An unprecedented supply chain disruption forces food and beverage manufacturers to pivot

General counsel support business growth at Maple Leaf, Smucker, and Coca-Cola Canada Bottling

An unprecedented supply chain disruption forces food and beverage manufacturers to pivot

As an essential industry, the food and beverage manufacturing sector continued to operate throughout the pandemic crisis while other industries scaled back production amid reduced demand. However, supply chain disruption, health and safety restrictions, and changing consumer habits meant that manufacturers in the food and beverage industry had to pivot in many areas to meet a surge in demand. 

“Like a lot of suppliers, we faced a surge in demand for a number of our products, which has put significant strain on all areas of our supply chain from warehousing, to getting cases out, to procuring the product,” says George Ellinidis, vice president and general counsel, Canada and International, at Smucker Foods of Canada Corp. — a wholly-owned subsidiary of The J.M. Smucker Co.  

The company, which owns many well-known fruit spreads and brands including Folgers coffee, Robin Hood flour and Bick’s pickles and condiments, adapted by sourcing raw materials and packaging from alternative suppliers. The company also leveraged long-term relationships with existing suppliers. For example, Smucker had to source cucumbers for Bick’s pickles from different contract packers. The team also had to track down alternative materials to make the packaging for its Robin Hood flour amid a rush in demand for baking products early in the pandemic.  

The legal department works closely with the supply chain and contract manufacturing team at Smucker, led by Todd Campbell, vice president of supply chain and operations, to support and assist with contract negotiations and the drafting of trademarks related to new packaging.  

“What I think the pandemic has taught us is that moving forward, we need to be ready to pivot in areas we may not have predicted, and we can’t simply rely on a playbook of operational items and practices that we’ve used in the past because we just don’t know how we’re going to have to adapt in the future, depending on the situation that arises,” says Ellinidis.  

At Maple Leaf Foods Inc., rigorous planning and implementation of evolving safety protocols meant that food continued to be delivered to shelves to meet demand. At the same time, the company also continued its long-standing focus on offering sustainable packaging and reducing its environmental footprint.  

“We had to work very collaboratively with our suppliers to make sure the full flow of food from farm to fork continued, so it was all-hands-on-deck from logistics teams and operations teams, supply chain teams and customer sales teams,” says Suzanne Hathaway, senior vice president, general counsel at Maple Leaf Foods.  

Maple Leaf invested around $58 million in COVID-related expenses in 2020, which covered everything from putting additional infrastructure into facilities to keep people safe, to donations and contributing to security in communities.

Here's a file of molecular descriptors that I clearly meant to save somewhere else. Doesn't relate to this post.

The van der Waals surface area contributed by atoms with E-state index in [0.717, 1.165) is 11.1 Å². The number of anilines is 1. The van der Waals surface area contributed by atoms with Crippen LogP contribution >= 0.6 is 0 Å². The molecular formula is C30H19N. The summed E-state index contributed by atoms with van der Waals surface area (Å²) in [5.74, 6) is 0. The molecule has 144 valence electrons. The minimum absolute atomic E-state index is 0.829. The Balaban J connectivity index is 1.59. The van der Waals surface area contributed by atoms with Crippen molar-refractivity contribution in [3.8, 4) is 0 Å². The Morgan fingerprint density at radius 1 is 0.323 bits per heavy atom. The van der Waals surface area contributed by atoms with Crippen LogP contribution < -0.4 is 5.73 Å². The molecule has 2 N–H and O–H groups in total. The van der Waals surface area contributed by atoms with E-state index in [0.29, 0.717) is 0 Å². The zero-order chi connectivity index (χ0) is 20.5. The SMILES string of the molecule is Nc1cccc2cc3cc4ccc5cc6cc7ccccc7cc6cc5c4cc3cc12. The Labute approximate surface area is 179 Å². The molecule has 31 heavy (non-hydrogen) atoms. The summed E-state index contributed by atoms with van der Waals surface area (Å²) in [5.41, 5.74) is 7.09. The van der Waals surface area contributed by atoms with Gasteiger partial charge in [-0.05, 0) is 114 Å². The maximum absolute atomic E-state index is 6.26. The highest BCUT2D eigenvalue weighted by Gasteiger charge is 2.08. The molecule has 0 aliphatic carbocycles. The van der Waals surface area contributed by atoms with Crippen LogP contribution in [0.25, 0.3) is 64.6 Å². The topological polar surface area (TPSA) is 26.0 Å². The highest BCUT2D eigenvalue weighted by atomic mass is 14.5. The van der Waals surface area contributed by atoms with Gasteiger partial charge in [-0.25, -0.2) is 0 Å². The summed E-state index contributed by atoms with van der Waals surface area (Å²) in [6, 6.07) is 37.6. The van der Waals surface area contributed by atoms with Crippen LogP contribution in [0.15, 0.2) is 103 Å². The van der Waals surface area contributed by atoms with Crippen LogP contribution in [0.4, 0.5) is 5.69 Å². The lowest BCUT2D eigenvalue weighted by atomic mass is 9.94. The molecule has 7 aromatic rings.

Due to stringent restrictions on the number of people permitted to work in plants, Maple Leaf pivoted to develop creative ways to use technology for automating systems, including audits and equipment inspections.  

The legal department at Maple Leaf works collaboratively with the entire organization to provide support and help identify and mitigate risk. Hathaway’s team is also working to ensure a smooth return-to-office for staff working remotely since the start of the pandemic and consider all options for the future working model.  

“There are privacy concerns and access concerns and confidentiality issues, and we are thinking through conversations about vaccines in the workplace, and even how the pandemic has affected how we may think about our contracting strategy going forward,” says Hathaway. Hathaway says the focus will be to continue contributing to the community more broadly by focusing on sustainability, good animal care and creating shared value. 

At Coca-Cola Canada Bottling, the team shifted its focus to packaging and products that were less strained by supply chain shortages.  

“From the scarcity of certain supplies like aluminum cans to manufacturing disruptions due to the dozens of COVID protocols that we’ve implemented to keep our employees safe, Coca-Cola Canada Bottling has weathered the storm by quickly pivoting to adjust to the realities faced by our business,” says Gennady Ferenbok, vice president, general counsel and secretary at Coca-Cola Canada Bottling. This independently-owned company has a contract with Coca-Cola to manufacture, bottle, distribute and sell Coke products across Canada. For example, due to a North American aluminum shortage, Coca-Cola Canada Bottling worked closely with brand partners to focus on promoting its alternative polyethylene terephthalate bottle packaging.  

The pandemic brought additional risks and uncertainty to many long-standing operating norms, so Ferenbok’s department has been busy helping the organization to foresee, understand and respond to challenges. Ferenbok expects this to continue in the future. 

“The food and beverage supply chain is incredibly complex but also incredibly strong and resilient,” he says. “I expect the industry will continue on its current trajectory and get ahead of, or quickly adapt to, whatever changes the future might hold.”   

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